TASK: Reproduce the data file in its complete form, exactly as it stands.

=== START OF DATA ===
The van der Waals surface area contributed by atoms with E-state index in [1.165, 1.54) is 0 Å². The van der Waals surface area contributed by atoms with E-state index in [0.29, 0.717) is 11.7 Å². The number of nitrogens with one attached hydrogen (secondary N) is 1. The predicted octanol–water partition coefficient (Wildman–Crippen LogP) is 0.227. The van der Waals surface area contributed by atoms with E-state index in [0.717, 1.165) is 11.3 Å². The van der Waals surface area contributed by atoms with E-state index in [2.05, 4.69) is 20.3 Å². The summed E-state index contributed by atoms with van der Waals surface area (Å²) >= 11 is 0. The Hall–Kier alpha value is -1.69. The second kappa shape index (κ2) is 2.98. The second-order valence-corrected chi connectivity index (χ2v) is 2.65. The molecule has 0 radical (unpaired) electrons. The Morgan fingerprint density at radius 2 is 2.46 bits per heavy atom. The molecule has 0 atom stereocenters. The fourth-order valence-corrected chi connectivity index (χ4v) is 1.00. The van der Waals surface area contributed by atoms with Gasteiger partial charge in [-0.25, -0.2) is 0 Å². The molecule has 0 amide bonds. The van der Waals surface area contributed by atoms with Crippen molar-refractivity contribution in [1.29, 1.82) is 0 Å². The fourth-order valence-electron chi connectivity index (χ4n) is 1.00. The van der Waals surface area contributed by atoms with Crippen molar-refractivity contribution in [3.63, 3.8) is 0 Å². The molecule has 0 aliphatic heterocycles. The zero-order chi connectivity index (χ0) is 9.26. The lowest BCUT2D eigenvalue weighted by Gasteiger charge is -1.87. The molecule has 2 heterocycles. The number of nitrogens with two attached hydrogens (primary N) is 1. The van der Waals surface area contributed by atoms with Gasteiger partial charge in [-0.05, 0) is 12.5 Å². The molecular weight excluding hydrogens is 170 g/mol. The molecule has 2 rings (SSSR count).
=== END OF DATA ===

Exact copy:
The van der Waals surface area contributed by atoms with E-state index in [1.165, 1.54) is 0 Å². The van der Waals surface area contributed by atoms with E-state index in [0.29, 0.717) is 11.7 Å². The number of nitrogens with one attached hydrogen (secondary N) is 1. The predicted octanol–water partition coefficient (Wildman–Crippen LogP) is 0.227. The van der Waals surface area contributed by atoms with E-state index in [0.717, 1.165) is 11.3 Å². The van der Waals surface area contributed by atoms with E-state index in [2.05, 4.69) is 20.3 Å². The summed E-state index contributed by atoms with van der Waals surface area (Å²) >= 11 is 0. The Hall–Kier alpha value is -1.69. The second kappa shape index (κ2) is 2.98. The second-order valence-corrected chi connectivity index (χ2v) is 2.65. The molecule has 0 radical (unpaired) electrons. The Morgan fingerprint density at radius 2 is 2.46 bits per heavy atom. The molecule has 0 atom stereocenters. The fourth-order valence-corrected chi connectivity index (χ4v) is 1.00. The van der Waals surface area contributed by atoms with Gasteiger partial charge in [-0.25, -0.2) is 0 Å². The molecule has 0 amide bonds. The van der Waals surface area contributed by atoms with Crippen molar-refractivity contribution in [1.29, 1.82) is 0 Å². The fourth-order valence-electron chi connectivity index (χ4n) is 1.00. The van der Waals surface area contributed by atoms with Crippen molar-refractivity contribution in [3.63, 3.8) is 0 Å². The molecule has 0 aliphatic heterocycles. The zero-order chi connectivity index (χ0) is 9.26. The lowest BCUT2D eigenvalue weighted by Gasteiger charge is -1.87. The molecule has 2 heterocycles. The number of nitrogens with two attached hydrogens (primary N) is 1. The van der Waals surface area contributed by atoms with Gasteiger partial charge in [-0.05, 0) is 12.5 Å². The molecular weight excluding hydrogens is 170 g/mol. The molecule has 2 rings (SSSR count).